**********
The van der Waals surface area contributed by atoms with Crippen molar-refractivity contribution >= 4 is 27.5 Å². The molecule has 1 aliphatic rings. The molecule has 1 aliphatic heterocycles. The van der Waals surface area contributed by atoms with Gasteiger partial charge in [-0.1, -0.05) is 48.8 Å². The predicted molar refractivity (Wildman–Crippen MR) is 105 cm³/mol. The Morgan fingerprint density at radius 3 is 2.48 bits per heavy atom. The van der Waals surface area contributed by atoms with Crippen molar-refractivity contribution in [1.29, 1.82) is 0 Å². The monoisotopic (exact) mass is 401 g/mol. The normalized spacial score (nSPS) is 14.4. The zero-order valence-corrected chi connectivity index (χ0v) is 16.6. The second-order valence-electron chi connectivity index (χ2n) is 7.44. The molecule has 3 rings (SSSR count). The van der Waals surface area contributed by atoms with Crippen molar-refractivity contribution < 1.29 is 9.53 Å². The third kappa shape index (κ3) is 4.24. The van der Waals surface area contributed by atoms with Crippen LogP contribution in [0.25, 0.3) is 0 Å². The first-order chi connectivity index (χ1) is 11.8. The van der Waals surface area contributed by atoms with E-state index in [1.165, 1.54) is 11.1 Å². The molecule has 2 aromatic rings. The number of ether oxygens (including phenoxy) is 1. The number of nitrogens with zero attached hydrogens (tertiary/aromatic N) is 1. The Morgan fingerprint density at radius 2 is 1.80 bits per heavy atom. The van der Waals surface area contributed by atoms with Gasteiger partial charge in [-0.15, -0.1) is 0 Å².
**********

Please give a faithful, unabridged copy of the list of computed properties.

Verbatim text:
The van der Waals surface area contributed by atoms with Crippen molar-refractivity contribution >= 4 is 27.5 Å². The molecule has 1 aliphatic rings. The molecule has 1 aliphatic heterocycles. The van der Waals surface area contributed by atoms with Gasteiger partial charge in [-0.1, -0.05) is 48.8 Å². The predicted molar refractivity (Wildman–Crippen MR) is 105 cm³/mol. The Morgan fingerprint density at radius 3 is 2.48 bits per heavy atom. The van der Waals surface area contributed by atoms with Crippen molar-refractivity contribution in [1.29, 1.82) is 0 Å². The monoisotopic (exact) mass is 401 g/mol. The normalized spacial score (nSPS) is 14.4. The zero-order valence-corrected chi connectivity index (χ0v) is 16.6. The second-order valence-electron chi connectivity index (χ2n) is 7.44. The molecule has 3 rings (SSSR count). The van der Waals surface area contributed by atoms with Crippen molar-refractivity contribution < 1.29 is 9.53 Å². The third kappa shape index (κ3) is 4.24. The van der Waals surface area contributed by atoms with Crippen LogP contribution in [0.25, 0.3) is 0 Å². The first-order chi connectivity index (χ1) is 11.8. The van der Waals surface area contributed by atoms with E-state index in [1.165, 1.54) is 11.1 Å². The molecule has 2 aromatic rings. The number of ether oxygens (including phenoxy) is 1. The number of nitrogens with zero attached hydrogens (tertiary/aromatic N) is 1. The Morgan fingerprint density at radius 2 is 1.80 bits per heavy atom. The van der Waals surface area contributed by atoms with Gasteiger partial charge in [-0.15, -0.1) is 0 Å².